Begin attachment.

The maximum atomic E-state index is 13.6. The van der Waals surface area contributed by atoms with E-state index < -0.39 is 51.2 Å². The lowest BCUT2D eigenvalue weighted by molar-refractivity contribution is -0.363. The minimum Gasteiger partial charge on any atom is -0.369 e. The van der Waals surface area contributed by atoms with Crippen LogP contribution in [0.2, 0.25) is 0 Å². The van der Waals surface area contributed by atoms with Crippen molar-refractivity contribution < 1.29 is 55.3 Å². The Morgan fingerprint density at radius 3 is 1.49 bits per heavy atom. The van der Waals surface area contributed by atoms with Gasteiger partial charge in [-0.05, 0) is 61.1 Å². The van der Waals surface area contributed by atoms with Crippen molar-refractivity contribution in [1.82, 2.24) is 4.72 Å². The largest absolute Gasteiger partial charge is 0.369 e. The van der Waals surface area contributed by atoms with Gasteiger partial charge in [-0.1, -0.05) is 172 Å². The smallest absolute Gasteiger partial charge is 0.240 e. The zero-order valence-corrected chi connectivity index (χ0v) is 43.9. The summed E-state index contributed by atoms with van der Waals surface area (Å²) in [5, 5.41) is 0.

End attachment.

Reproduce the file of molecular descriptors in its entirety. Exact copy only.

The maximum atomic E-state index is 13.6. The van der Waals surface area contributed by atoms with E-state index < -0.39 is 51.2 Å². The lowest BCUT2D eigenvalue weighted by molar-refractivity contribution is -0.363. The minimum Gasteiger partial charge on any atom is -0.369 e. The van der Waals surface area contributed by atoms with Crippen LogP contribution in [0.2, 0.25) is 0 Å². The van der Waals surface area contributed by atoms with Crippen molar-refractivity contribution < 1.29 is 55.3 Å². The Morgan fingerprint density at radius 3 is 1.49 bits per heavy atom. The van der Waals surface area contributed by atoms with Gasteiger partial charge in [-0.05, 0) is 61.1 Å². The van der Waals surface area contributed by atoms with Crippen molar-refractivity contribution in [1.82, 2.24) is 4.72 Å². The largest absolute Gasteiger partial charge is 0.369 e. The van der Waals surface area contributed by atoms with Gasteiger partial charge in [-0.1, -0.05) is 172 Å². The smallest absolute Gasteiger partial charge is 0.240 e. The zero-order valence-corrected chi connectivity index (χ0v) is 43.9. The summed E-state index contributed by atoms with van der Waals surface area (Å²) in [5, 5.41) is 0.